Learn about Organic Chemistry 6, in this comprehensive video by bannanaiscool.
Read the full transcript »
Rob Lederer: Alkynes triple bonds with the general formula CnH2n now we are going to take away basically four Hydrogen's from a saturated molecule we are going to talk about. Today this unsaturated one with the triple bond and so that's going to be CnH2n minus 2 that's general formula, so two carbons along two hydrogen's in either end with the triple bond between. So what's that going to be well two is ethyl of course by the way they are obviously that can't be a methane or methine because it can have a double and triple bond toward nothing. So here is the first in the series of the alkynes and its Ethyne right, so the next one would be or this is the next step after the next one, one, two, three, four that's going to be a bute, but I put the triple bond after the second carbon in order to the first so its but 2 and we've got the Yne after the second carbon so it's but -2 yne right yeah and that's what that is. This is next one the more complicated right this is big okay longest continuous chain of carbons were is it, lets see one, two, three, four, five, six, Seven yeah seven so what's I have to no look at the triple bond than would be in a branch and that's not left longest continuous chain must have the multiple bonding, so therefore this is going to be one, two, three, four, five, six or one, two, three, four, five, six doesn't matter but six is the longest continuous chain because it has to have the multiple bond right, so that's going to be a Hex with the ene at the one so all you have to say is Hexene its okay you want to get Hex one ene that's all right now there is two branches, where are the branches here and here, so if that's the Hexene come on can you get its an yne hexyne you got that. Now there is your longest continuous chain here are you two branches these are ethyl branches right and these ethyl's are attached were, well we started here with the triple bonds and we decided and that's the one and exist the two, so there fore there is an ethyl at the two and ethyl at the four so its two, four how many ethyl's diethylhexeyne one word 2-4-diethylhexyne that's how you do. A tricky one and some shape. Okay here is butyne yeah its, you just have a fun now and what's this all about no you got to know how to do that one there is two double bounds in this molecule, how do you name it. Well, if you said that this would be a dibutyne that wouldn't begin because you don't have two dibuts all right , you have two enes you have two multiple bonds two double bonds so how you are going to name that you are going to say well okay there is two enes that's a diene in a four carbon chain which is a but so this is going to be bute, now because the next word that we have is going to have a consonant in it we instead of a vowel to make it flow its buta right so its buta what well here is a double bond at the one in the three, so it's a get ready it's a buta 1, 3, - 2 enes diene, buta -1, 3 diene . That you should actually be called 1, 3 butadiene it separated the numbers and the letters it flow nicer but this actually explains it better again. Now you are something else that you got to remember about when you start building molecules of things like alkynes, enes and ienes and necessary shapes when we talk about the tetrahedral nature around the carbons for all the alkynes now what's going to happen when you have double bond we are going to have this here is your C2H4 and go back to ethyne this is an ethyne there is a double bond in the middle represents with springs through a now remember what the shape is this has, this carbon atom has one, two, three affective pairs around in there we have three affective pairs around the central atom you got yourself a tri mono planar shape remember that so this tri mono planar around this one and that one too. So there is two tri mono planar here by tri mono planar if you will two tri mono planar but of course if you have triple bond and two carbons you are going to have this type of shape rig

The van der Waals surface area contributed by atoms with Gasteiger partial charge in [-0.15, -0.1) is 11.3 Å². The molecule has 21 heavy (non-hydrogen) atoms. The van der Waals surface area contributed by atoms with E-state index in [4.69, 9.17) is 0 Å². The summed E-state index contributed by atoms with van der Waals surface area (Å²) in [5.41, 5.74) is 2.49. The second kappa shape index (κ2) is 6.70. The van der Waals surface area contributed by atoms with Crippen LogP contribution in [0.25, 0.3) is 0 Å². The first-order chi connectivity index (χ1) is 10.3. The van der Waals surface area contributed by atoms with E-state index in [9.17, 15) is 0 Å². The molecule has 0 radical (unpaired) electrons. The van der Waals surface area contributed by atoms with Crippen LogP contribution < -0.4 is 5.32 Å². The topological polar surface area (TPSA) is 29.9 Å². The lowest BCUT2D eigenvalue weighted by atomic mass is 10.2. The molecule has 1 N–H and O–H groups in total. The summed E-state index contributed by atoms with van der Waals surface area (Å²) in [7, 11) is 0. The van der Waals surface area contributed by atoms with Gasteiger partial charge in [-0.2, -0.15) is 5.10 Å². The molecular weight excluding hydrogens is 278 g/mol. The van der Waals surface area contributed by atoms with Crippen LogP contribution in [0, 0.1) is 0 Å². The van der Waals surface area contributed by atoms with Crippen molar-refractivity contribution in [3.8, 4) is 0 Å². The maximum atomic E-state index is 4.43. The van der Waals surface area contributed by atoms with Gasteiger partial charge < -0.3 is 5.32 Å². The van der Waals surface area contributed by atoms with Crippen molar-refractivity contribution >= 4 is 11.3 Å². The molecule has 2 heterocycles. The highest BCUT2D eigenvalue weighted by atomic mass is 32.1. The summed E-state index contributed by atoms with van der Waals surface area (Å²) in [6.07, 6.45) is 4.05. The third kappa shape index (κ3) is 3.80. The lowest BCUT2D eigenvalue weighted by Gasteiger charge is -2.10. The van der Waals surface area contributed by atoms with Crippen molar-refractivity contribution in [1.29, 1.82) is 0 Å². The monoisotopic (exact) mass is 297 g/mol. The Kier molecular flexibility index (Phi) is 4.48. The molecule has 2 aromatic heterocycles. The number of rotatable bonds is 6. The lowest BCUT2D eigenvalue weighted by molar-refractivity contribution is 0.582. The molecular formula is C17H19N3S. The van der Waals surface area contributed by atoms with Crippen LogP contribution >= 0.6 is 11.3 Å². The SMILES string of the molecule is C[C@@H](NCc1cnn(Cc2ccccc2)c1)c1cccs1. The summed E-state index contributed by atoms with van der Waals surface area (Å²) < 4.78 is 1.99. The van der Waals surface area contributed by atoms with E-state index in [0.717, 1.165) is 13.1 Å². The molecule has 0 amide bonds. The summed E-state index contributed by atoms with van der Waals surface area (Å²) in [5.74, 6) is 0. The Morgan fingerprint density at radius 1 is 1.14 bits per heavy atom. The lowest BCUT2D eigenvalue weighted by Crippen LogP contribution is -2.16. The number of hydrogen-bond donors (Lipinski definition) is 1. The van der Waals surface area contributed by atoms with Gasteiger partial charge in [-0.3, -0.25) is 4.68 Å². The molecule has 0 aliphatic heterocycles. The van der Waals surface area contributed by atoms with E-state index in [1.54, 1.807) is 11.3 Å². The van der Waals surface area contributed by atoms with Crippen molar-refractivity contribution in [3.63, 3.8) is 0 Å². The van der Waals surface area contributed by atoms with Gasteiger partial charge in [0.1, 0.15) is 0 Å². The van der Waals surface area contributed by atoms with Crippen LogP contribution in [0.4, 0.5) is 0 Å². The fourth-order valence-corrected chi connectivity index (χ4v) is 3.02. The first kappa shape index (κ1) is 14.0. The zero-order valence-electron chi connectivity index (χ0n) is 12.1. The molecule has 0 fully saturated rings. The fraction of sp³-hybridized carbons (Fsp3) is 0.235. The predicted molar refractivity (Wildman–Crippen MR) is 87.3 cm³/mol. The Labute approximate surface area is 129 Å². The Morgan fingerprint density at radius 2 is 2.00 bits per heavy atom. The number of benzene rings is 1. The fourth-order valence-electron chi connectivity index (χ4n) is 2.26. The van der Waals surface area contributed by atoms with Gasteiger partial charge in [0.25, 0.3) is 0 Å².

Copyright © 2005 - 2014 Healthline Networks, Inc. All rights reserved for Healthline.